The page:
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A bottom-to-top assessment of the F.B.S. landscape heading into the 2012 season.

Need to Know

A Year Later, Wisconsin’s Woes Resurface

Bret Bielema’s options are growing thin. This time a year ago, Wisconsin was poised to enter the fall with Jon Budmayr, a sophomore, as its starting quarterback. If that had come to pass, Budmayr would have been the Badgers’ first sophomore to start at quarterback since John Stocco did so in 2004. Of course, those plans changed once Russell Wilson opted to finish his college career in Madison. Budmayr would eventually miss the entire 2011 with nerve issues in his right elbow – his throwing arm – which in turn left redshirt freshman Joe Brennan as Wisconsin’s primary backup. In short, Wilson’s transfer did more than just help the Badgers return to the Rose Bowl: Wilson delayed Wisconsin’s quarterback concerns for one calendar year.

Now they’ve resurfaced, and the news isn’t good. First, injuries: Budmayr’s elbow issues have continued. He underwent surgery in September, officially ending his season, and has not recovered to the point where he can participate in spring drills. While he’s far from out of the race to replace Wilson, missing another series of practices isn’t good for Budmayr’s cause.

Incoming freshman Bart Houston, who chose the Badgers over offers from Colorado, Utah, U.C.L.A. and Iowa, will be sidelined at least through fall camp following his upcoming shoulder surgery. While Houston would have needed to put on a show to earn the starting nod as a true freshman, it’s nearly impossible to see him do anything other than redshirt after missing fall drills.

In the best-case scenario, Houston is healthy enough to participate in practice by late August. Even then, Houston won’t have taken enough snaps to justify making him the starter. In fact, Bielema would be wise to simply throw a redshirt on Houston and slow-play his recovery, knowing that there’s little good that could come of playing a raw, untested rookie during the heart of Big Ten play.

Then there’s oft-injured Curt Phillips, who tore his A.C.L. twice in the span of eight months in 2010 – first in March, then again in November, just after he had returned to the practice field. It’s hard to gauge whether Phillips will ever regain the sort of mobility that distanced him from the Wilson-free competition a year ago; for now, Wisconsin is taking a wait-and-see approach.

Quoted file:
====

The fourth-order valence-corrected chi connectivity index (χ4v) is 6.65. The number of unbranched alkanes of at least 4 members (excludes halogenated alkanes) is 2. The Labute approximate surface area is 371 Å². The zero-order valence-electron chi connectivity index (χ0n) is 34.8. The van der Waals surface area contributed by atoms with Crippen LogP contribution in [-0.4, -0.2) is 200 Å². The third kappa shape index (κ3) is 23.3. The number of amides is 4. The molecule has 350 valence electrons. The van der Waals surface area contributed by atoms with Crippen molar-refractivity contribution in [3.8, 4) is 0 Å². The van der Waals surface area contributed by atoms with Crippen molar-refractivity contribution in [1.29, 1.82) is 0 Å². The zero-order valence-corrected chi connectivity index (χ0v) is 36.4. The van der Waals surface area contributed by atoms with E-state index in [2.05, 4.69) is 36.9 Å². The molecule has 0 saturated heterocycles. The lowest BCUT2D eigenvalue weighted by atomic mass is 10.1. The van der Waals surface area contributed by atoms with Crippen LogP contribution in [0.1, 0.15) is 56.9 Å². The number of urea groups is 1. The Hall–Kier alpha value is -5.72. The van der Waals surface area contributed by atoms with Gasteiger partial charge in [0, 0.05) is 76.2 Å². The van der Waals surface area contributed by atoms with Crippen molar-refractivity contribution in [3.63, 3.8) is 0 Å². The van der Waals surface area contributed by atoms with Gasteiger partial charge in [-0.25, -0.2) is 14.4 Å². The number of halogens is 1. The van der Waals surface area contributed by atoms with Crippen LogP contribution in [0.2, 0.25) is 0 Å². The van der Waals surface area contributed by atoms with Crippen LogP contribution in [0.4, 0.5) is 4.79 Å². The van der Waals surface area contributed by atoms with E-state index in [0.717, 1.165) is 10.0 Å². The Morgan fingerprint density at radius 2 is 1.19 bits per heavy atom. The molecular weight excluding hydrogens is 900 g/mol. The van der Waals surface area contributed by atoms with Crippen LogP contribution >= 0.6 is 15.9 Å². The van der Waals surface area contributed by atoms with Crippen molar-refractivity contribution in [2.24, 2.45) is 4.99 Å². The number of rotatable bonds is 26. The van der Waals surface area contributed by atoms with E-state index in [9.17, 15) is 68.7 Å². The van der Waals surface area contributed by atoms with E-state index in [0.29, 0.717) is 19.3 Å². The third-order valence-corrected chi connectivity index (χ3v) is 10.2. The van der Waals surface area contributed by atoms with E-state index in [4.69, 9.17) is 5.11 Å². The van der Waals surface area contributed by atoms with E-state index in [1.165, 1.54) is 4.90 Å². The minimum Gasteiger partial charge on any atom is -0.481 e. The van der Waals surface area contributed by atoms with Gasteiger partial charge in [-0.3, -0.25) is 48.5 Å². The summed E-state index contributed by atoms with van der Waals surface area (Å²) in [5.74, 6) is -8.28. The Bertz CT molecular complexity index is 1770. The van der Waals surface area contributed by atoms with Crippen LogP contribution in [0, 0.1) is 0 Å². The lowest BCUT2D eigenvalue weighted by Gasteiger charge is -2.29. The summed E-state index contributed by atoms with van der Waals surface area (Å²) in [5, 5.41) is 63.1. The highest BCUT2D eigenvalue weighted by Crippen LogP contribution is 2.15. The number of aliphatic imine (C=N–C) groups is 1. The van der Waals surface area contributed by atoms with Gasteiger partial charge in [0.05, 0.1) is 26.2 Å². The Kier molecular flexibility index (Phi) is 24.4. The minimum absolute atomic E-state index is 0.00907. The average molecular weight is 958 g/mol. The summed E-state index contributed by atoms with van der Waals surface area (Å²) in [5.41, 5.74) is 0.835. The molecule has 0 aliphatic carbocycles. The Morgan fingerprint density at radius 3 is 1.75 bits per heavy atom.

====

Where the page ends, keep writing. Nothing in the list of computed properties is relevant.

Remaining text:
The only scholarship quarterback still standing is Brennan, who completed 6 of his 15 attempts as a reserve a season ago. Only one returning player threw a touchdown pass last fall – that would be Montee Ball, who will be occupied with other duties. For now, the Badgers have no choice but to go forward with Brennan as the starting quarterback.

Until another option pops up. Obviously, Wisconsin’s injuries at the position increases the appeal of another A.C.C. transfer, Danny O’Brien, who is still evaluating his options after announcing his decision to leave Maryland following his redshirt sophomore season. O’Brien’s appeal is simple: Wisconsin has a huge hole to fill at quarterback, for starters, and the in-house alternatives are dropping like flies.

Wisconsin’s appeal is also simple. The Badgers can guarantee immediate playing time; South Florida, for example, which has been listed as one of O’Brien’s potential landing spots, already has B.J. Daniels, a three-year starter at quarterback. Wisconsin can also offer the opportunity to play in the Big Ten, and has as quarterback-friendly a system in college football.

But for Bielema and the Badgers, bringing in an O’Brien has its drawbacks. One potential sticking point is that unlike Wilson, O’Brien still has two years of eligibility on his clock. Basically, O’Brien isn’t a mere rental – not to say that Wilson was a mere anything, just that Wisconsin knew it wasn’t getting into a long-term relationship. Of course, the Badgers would love to have Wilson back in 2012.

The question: Does Bielema believe in Budmayr’s ability to lead Wisconsin to another Rose Bowl? What about Brennan? If so, taking in an O’Brien would effectively end Budmayr’s career in Madison; he would hold a clipboard for two years – this assumes O’Brien grabs and holds onto the starting role – and would only play in 2014 should he be able to land a medical redshirt. If Wisconsin thinks Budmayr is capable of playing at an all-conference level, bringing in O’Brien may make him, at most, a one-year starter.

Not that Wisconsin has any other option. Unless more rest and recuperation is all he needs – and not being familiar with his sort of nerve issues, that may be just what the doctor ordered – Budmayr can’t be viewed as a potential difference maker in 2012. In all likelihood, knee injuries are going to define Phillips’ career. I’d be shocked if Houston plays a down as a true freshman.

It’s Brennan, bust or O’Brien. With that in mind, Wisconsin might not have any choice but to put all its chips on the table and go after Maryland’s former starter. All Bielema would need to do is convince O’Brien that Wisconsin’s a better place to be than, say, Vanderbilt, South Florida or Penn State.

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